The American Civil Liberties Union, The American Booksellers Foundation for Free Expression, the Electronic Privacy Information Center (EPIC) and the American Library Association’s Freedom to Read Foundation have sued the Justice Department under the Freedom of Information Act in an effort to extract more information about the government’s application of the Patriot Act.
I covered the original suit back in August and wrote of Section 215 of the USA Patriot Act:
- The FBI can walk into any bookstore or library with a search warrant, demand sales or lending records for anyone suspected of “international terrorism” or “clandestine activities.” The employee has no recourse but to turn the records over, then cannot discuss this activity with anyone other than his/her attorney. The House Judiciary Committee and representatives of booksellers want to know how many times this has happened. I’m not sure that the booksellers have any right other than courtesy to the information, but surely the House Judiciary Committee, with legal responsibility for overseeing the Patriot Act, does.
Again we see a near-paranoid aversion to divulging any information to anyone from John Ashcroft’s Justice Department – a condition that only leads others to a similar state of paranoia in others, with or without cause. Why give so-inclined people the opportunity to let their imaginations run wild? When people perceive a pattern of unwarranted secrecy, they suspect the worst. Ashcroft’s Justice has handled this general problem very poorly in both word and deed.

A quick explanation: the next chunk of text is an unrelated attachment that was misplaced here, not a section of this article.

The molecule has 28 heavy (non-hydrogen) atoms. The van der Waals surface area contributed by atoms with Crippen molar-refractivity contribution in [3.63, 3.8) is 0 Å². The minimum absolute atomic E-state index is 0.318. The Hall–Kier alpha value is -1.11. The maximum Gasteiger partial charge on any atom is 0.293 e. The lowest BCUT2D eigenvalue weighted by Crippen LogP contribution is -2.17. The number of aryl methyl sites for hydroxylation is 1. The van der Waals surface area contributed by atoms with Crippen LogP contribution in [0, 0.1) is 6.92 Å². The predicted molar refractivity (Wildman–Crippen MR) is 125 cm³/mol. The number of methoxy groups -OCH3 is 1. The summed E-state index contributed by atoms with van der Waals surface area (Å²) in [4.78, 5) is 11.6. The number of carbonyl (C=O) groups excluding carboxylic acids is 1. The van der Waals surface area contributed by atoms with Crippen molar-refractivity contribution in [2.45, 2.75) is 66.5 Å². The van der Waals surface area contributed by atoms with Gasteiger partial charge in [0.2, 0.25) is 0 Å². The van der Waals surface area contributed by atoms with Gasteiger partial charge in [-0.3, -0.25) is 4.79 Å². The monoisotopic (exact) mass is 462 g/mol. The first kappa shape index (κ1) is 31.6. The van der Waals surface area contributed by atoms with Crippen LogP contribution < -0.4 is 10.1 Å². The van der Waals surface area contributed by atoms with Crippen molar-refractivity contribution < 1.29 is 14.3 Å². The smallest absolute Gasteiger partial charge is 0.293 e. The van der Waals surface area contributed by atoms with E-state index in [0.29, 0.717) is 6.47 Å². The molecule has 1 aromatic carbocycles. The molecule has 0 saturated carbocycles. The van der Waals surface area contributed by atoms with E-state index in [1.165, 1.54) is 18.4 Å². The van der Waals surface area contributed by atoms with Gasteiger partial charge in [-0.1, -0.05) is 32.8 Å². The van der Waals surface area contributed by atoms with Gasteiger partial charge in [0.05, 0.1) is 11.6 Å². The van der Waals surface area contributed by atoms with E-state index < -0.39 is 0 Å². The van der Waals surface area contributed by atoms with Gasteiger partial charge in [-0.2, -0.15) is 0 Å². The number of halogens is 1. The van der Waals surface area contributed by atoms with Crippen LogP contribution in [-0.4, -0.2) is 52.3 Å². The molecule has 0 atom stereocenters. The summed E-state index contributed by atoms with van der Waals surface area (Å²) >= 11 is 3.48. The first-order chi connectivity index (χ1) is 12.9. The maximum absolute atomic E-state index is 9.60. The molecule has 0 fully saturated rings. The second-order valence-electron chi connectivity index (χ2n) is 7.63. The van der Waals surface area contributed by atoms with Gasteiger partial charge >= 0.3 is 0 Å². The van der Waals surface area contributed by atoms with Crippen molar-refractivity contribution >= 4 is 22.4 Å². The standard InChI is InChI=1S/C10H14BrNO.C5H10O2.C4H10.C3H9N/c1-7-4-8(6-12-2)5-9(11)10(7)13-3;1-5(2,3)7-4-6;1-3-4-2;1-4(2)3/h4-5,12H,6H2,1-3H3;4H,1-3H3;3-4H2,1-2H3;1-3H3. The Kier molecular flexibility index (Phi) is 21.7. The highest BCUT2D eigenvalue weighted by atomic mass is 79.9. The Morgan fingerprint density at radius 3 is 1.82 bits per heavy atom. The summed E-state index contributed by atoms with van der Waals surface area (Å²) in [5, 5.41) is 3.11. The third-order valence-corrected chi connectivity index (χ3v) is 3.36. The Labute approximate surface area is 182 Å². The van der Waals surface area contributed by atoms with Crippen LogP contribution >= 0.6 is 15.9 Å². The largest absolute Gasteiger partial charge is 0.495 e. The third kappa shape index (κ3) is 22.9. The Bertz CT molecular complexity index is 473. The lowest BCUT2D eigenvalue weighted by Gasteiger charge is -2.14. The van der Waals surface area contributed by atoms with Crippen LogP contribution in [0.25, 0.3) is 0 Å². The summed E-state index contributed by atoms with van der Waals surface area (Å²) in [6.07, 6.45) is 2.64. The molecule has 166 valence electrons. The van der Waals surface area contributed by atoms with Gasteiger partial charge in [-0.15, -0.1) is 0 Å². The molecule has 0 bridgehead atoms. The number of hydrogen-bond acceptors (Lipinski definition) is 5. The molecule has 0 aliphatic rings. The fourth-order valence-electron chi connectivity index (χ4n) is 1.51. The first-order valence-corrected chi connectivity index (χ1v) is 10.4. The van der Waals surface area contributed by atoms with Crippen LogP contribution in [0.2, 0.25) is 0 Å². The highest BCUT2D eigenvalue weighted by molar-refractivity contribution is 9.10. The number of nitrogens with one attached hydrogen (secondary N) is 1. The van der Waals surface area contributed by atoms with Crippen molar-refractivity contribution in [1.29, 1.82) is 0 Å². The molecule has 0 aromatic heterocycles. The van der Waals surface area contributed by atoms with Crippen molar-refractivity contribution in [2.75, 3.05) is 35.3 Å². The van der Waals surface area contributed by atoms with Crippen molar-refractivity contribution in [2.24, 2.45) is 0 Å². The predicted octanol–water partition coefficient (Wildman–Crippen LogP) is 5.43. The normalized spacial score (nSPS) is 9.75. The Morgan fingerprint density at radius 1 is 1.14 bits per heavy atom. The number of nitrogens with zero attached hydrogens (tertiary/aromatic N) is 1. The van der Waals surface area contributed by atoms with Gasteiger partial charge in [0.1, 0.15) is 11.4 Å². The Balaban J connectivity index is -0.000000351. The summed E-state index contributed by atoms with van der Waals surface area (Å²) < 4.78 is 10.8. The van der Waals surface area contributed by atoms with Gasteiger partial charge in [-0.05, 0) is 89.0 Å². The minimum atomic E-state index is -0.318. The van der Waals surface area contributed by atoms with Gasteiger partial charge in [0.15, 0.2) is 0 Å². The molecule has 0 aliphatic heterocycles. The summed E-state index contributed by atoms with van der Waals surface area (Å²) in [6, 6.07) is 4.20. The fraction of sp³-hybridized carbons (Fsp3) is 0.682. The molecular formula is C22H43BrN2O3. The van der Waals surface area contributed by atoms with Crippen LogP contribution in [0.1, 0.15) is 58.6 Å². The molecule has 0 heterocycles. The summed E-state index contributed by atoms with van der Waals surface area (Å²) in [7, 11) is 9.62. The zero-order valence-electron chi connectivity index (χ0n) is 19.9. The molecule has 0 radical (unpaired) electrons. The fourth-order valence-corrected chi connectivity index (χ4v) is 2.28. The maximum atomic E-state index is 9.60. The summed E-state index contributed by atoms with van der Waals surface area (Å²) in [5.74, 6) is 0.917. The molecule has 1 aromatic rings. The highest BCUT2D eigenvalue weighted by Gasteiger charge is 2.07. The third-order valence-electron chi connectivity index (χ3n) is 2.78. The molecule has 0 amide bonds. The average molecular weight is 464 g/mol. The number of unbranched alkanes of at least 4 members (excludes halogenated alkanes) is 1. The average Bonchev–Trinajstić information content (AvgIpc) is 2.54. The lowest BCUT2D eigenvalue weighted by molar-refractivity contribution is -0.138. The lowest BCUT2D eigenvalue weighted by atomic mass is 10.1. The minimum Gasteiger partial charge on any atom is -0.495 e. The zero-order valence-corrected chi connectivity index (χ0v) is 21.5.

According to a statement today from the ACLU:
- “The Justice Department conceded in early September that the information is of exceeding importance to the American public, but it nonetheless continues to stonewall,” said Jameel Jaffer, an attorney with the ACLU’s Technology and Liberty Program.
The records requested concern the government’s implementation of the USA PATRIOT Act, legislation that was passed in the wake of the September 11 terrorist attacks. By amending laws such as the Foreign Intelligence Surveillance Act (FISA), USA PATRIOT vastly expands the government’s authority to obtain personal information about those living in the United States, including United States citizens.
In a letter to the ACLU dated Sept. 3, the Justice Department agreed to respond to the FOIA request speedily, acknowledging that the request concerned “a matter of widespread and exceptional media interest in which there exist possible questions about the government’s integrity which affect public confidence.” The FBI made similar promises. Yet to date, Jaffer said, neither agency has disclosed any records in response to the ACLU request nor stated which records, if any, it is going to disclose.
The ACLU and the Electronic Privacy Information Center filed the lawsuit as attorneys for their organizations and for the American Booksellers Foundation for Free Expression and the Freedom to Read Foundation, citing concerns that the new surveillance laws threaten the First Amendment-protected activities of librarians, library patrons, booksellers and their customers, and investigative journalists.
The FOIA request, which was filed on August 21, seeks general information about the use of new surveillance powers, including the number of times the government has:
- Directed a library, bookstore or newspaper to produce “tangible things,” e.g, the titles of books an individual has purchased or borrowed or the identity of individuals who have purchased or borrowed certain books;